Home > Research > Publications & Outputs > The status of frequency, schemas, and identity ...
View graph of relations

The status of frequency, schemas, and identity in Cognitive Sociolinguistics: A case study on definite article reduction

Research output: Contribution to journalJournal articlepeer-review

Published

Standard

The status of frequency, schemas, and identity in Cognitive Sociolinguistics: A case study on definite article reduction. / Hollmann, Willem; Siewierska, Anna.

In: Cognitive Linguistics, Vol. 22, No. 1, 05.2011, p. 25-54.

Research output: Contribution to journalJournal articlepeer-review

Harvard

APA

Vancouver

Author

Bibtex

@article{c8da8d9bf72d41c2ac068eb4dfc0e82d,
title = "The status of frequency, schemas, and identity in Cognitive Sociolinguistics: A case study on definite article reduction",
abstract = "This article contributes to the nascent field of Cognitive Sociolinguistics. In particular, we are interested in how usage-based cognitive linguistics and variationist sociolinguistics may enrich each other. We first discuss some of the ways in which variationist insights have led cognitive linguists such as Gries (e.g. 2003) and Grondelaers et al. (e.g. 2008) to pay attention to language-external factors (such as medium, region, and register), thereby greatly enhancing the description and understanding of certain grammatical phenomena. The focus then shifts to cognitive linguistic work (by Hollmann and Siewierska 2007 and Clark and Trousdale 2009) which has implications for sociolinguistic theory. The two usage-based concepts that have proved especially relevant in this connection are frequency effects and schemas. The article explores and illustrates the role of these two factors in relation to linguistic variation by means of a new case study on definite article reduction (DAR) in Lancashire dialect, a variety spoken in the North West of England. A twofold conclusion is drawn: first, a symbiotic relation between cognitive and sociolinguistics seems possible, but second, in order for this relation to be truly mutually beneficial variationists should get involved in the Cognitive Sociolinguistic enterprise much more than is currently the case.",
keywords = "Cognitive Sociolinguistics , Definite Article Reduction , frequency effects , Lancashire dialect, schemas ",
author = "Willem Hollmann and Anna Siewierska",
year = "2011",
month = may,
doi = "10.1515/COGL.2011.002",
language = "English",
volume = "22",
pages = "25--54",
journal = "Cognitive Linguistics",
issn = "0936-5907",
publisher = "Walter de Gruyter GmbH & Co. KG",
number = "1",

}

RIS

TY - JOUR

T1 - The status of frequency, schemas, and identity in Cognitive Sociolinguistics: A case study on definite article reduction

AU - Hollmann, Willem

AU - Siewierska, Anna

PY - 2011/5

Y1 - 2011/5

N2 - This article contributes to the nascent field of Cognitive Sociolinguistics. In particular, we are interested in how usage-based cognitive linguistics and variationist sociolinguistics may enrich each other. We first discuss some of the ways in which variationist insights have led cognitive linguists such as Gries (e.g. 2003) and Grondelaers et al. (e.g. 2008) to pay attention to language-external factors (such as medium, region, and register), thereby greatly enhancing the description and understanding of certain grammatical phenomena. The focus then shifts to cognitive linguistic work (by Hollmann and Siewierska 2007 and Clark and Trousdale 2009) which has implications for sociolinguistic theory. The two usage-based concepts that have proved especially relevant in this connection are frequency effects and schemas. The article explores and illustrates the role of these two factors in relation to linguistic variation by means of a new case study on definite article reduction (DAR) in Lancashire dialect, a variety spoken in the North West of England. A twofold conclusion is drawn: first, a symbiotic relation between cognitive and sociolinguistics seems possible, but second, in order for this relation to be truly mutually beneficial variationists should get involved in the Cognitive Sociolinguistic enterprise much more than is currently the case.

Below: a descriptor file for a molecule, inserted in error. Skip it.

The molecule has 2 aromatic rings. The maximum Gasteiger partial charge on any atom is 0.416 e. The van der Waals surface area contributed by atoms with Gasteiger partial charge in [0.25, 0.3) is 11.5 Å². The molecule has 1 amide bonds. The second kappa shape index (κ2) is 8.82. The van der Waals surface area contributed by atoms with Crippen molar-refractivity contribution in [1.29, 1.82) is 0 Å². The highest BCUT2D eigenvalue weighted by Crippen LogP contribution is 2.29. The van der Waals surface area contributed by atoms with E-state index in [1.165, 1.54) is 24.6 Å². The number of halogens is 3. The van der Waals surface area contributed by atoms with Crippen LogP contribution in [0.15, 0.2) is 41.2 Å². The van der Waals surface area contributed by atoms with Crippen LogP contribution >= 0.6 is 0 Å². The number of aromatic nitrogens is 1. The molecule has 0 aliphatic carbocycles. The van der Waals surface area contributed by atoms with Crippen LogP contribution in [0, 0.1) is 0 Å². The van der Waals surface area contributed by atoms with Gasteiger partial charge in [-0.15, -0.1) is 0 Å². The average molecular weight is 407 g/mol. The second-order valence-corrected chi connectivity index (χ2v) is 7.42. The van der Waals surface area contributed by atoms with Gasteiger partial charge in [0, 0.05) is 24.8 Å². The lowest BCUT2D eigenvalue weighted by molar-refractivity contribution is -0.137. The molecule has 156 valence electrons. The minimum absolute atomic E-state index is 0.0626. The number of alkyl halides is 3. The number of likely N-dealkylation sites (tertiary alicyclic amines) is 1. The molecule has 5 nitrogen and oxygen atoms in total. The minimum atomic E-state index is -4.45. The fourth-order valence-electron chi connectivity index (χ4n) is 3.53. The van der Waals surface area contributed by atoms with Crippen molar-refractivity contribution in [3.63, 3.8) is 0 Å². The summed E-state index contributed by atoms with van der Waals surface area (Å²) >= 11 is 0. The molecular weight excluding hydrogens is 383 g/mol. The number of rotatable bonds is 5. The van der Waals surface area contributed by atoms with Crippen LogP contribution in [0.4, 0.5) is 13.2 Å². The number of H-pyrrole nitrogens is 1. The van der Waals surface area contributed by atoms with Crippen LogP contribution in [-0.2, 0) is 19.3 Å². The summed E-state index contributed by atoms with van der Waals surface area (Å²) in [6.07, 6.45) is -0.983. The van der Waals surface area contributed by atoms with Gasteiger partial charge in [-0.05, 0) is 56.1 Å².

AB - This article contributes to the nascent field of Cognitive Sociolinguistics. In particular, we are interested in how usage-based cognitive linguistics and variationist sociolinguistics may enrich each other. We first discuss some of the ways in which variationist insights have led cognitive linguists such as Gries (e.g. 2003) and Grondelaers et al. (e.g. 2008) to pay attention to language-external factors (such as medium, region, and register), thereby greatly enhancing the description and understanding of certain grammatical phenomena. The focus then shifts to cognitive linguistic work (by Hollmann and Siewierska 2007 and Clark and Trousdale 2009) which has implications for sociolinguistic theory. The two usage-based concepts that have proved especially relevant in this connection are frequency effects and schemas. The article explores and illustrates the role of these two factors in relation to linguistic variation by means of a new case study on definite article reduction (DAR) in Lancashire dialect, a variety spoken in the North West of England. A twofold conclusion is drawn: first, a symbiotic relation between cognitive and sociolinguistics seems possible, but second, in order for this relation to be truly mutually beneficial variationists should get involved in the Cognitive Sociolinguistic enterprise much more than is currently the case.

KW - Cognitive Sociolinguistics

KW - Definite Article Reduction

KW - frequency effects

KW - Lancashire dialect

KW - schemas

U2 - 10.1515/COGL.2011.002

DO - 10.1515/COGL.2011.002

M3 - Journal article

VL - 22

SP - 25

EP - 54

JO - Cognitive Linguistics

JF - Cognitive Linguistics

SN - 0936-5907

IS - 1

ER -